New Forest Wildlife Photography

Deer antlers growing “velvet”

During the late spring and early summer the antlers of male deer grow at a surprisingly fast rate. The previous year’s antlers will have been shed (known as casting) in early spring, but by late summer will already have grown again, even bigger and with more points than before. When you think of the size of a large red stag’s antlers re-growing entirely in about 3-4 months it’s not surprising that the rate of growth can be as much as an inch per day!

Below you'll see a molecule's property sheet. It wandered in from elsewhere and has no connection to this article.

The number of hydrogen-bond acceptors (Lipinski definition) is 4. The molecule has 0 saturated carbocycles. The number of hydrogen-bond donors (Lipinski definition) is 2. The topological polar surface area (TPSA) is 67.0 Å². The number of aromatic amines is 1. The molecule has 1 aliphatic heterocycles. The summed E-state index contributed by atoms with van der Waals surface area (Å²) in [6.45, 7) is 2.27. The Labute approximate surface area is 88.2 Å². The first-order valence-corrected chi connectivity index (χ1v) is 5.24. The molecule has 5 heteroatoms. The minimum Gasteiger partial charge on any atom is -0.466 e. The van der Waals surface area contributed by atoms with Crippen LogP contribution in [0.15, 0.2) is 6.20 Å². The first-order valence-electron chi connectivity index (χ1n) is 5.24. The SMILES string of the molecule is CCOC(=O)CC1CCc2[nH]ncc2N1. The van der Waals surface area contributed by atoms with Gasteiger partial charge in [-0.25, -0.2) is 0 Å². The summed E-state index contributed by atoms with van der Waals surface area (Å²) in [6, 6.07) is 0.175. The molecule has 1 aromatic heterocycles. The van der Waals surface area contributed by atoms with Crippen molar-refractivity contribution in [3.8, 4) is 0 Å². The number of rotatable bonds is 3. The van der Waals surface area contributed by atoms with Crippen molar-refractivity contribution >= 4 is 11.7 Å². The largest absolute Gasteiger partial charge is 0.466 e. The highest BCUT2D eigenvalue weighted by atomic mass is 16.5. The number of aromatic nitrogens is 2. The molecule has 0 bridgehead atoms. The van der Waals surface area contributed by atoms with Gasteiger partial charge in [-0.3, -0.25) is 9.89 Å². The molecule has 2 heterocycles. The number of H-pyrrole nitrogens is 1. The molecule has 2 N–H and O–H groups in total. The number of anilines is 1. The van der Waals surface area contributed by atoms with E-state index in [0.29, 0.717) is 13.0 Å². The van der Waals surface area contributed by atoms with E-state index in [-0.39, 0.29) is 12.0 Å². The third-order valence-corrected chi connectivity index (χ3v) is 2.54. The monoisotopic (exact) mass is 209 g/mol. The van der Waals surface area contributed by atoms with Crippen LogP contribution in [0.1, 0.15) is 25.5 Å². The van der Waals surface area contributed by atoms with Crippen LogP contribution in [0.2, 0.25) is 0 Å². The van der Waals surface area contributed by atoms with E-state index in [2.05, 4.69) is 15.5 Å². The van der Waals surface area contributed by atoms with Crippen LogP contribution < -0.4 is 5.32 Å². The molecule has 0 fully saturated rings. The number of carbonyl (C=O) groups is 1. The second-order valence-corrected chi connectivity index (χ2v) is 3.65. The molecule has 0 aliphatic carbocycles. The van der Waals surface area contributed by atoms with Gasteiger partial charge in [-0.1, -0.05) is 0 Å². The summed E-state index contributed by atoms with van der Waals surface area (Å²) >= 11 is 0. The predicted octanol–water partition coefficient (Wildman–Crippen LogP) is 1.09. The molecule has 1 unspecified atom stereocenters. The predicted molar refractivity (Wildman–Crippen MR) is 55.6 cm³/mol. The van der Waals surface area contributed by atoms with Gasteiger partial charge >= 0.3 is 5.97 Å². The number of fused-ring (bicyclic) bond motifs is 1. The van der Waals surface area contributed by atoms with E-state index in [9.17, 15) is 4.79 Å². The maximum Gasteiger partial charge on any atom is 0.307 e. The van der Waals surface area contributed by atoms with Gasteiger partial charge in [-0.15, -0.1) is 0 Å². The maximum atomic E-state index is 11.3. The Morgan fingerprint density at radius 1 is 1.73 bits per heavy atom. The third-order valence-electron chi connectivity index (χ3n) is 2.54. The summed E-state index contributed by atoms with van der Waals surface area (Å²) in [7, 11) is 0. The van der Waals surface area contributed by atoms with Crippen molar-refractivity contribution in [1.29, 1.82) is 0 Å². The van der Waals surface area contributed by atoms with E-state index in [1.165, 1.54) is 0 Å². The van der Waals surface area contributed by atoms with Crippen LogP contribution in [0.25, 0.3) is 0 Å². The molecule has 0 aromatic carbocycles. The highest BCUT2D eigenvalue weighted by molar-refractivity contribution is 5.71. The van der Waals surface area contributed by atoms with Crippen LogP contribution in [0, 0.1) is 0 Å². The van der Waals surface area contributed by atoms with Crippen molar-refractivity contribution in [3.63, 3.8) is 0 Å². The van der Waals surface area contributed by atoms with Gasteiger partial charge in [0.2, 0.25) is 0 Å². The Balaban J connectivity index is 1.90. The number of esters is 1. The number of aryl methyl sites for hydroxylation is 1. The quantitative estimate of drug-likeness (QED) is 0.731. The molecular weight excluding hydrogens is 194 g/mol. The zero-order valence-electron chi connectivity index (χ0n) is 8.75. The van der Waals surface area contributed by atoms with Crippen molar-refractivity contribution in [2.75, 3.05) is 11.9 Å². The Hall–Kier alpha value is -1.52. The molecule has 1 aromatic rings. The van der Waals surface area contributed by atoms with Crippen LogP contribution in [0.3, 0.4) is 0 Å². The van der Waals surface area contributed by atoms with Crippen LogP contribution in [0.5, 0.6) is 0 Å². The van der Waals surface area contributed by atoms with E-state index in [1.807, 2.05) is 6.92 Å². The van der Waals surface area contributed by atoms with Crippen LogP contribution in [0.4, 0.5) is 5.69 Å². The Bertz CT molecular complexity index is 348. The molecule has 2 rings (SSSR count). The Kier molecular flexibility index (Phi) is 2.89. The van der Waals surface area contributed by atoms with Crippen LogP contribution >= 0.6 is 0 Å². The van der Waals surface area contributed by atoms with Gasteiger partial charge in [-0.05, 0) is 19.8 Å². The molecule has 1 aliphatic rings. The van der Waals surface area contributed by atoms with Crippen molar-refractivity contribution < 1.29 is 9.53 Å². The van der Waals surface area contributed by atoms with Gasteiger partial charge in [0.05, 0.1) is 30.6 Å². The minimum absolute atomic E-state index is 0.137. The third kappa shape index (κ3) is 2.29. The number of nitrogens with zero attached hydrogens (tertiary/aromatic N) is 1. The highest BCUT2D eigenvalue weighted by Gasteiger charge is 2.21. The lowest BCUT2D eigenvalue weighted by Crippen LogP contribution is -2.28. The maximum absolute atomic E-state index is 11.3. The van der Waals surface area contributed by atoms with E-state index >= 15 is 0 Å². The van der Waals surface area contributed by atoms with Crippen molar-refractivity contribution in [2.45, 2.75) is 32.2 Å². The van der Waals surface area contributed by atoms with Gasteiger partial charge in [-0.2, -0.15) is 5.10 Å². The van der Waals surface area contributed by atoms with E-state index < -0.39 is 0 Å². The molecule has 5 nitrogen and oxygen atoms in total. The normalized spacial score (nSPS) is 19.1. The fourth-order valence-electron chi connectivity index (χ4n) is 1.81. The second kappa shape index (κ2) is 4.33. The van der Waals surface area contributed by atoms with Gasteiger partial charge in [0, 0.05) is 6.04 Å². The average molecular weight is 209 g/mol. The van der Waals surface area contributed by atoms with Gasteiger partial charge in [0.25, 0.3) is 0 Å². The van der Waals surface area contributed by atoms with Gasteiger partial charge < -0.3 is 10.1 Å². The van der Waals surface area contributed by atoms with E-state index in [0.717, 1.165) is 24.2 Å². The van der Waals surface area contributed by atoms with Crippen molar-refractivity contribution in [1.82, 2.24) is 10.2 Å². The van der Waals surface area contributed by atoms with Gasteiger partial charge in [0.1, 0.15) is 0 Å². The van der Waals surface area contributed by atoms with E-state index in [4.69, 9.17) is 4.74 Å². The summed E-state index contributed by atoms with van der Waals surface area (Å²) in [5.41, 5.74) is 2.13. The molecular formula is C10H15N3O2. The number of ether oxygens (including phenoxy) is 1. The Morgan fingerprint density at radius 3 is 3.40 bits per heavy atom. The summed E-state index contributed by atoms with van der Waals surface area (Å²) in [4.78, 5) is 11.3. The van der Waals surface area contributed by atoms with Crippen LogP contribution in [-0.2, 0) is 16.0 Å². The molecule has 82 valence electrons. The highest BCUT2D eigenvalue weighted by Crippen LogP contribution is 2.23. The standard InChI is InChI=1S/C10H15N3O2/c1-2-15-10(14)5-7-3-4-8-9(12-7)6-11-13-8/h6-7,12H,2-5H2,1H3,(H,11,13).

This happens for both Red (pictured) and Fallow Deer so if you’re out in the forest in May and June don’t be surprised to see male deer with antlers that appear to have a soft covering. This is known as “velvet” and it’s actually soft tissue, filled with blood that hardens to produce the final antler bone.

It’s quite sensitive so you won’t see the stags or bucks clashing antlers at this time of year, if there’s an argument they’ll use their legs! Later in the summer the stags will rub the velvet off against trees once the bone has hardened underneath and by August all the males will have their full new “rack” displaying proudly ahead of the autumn rut.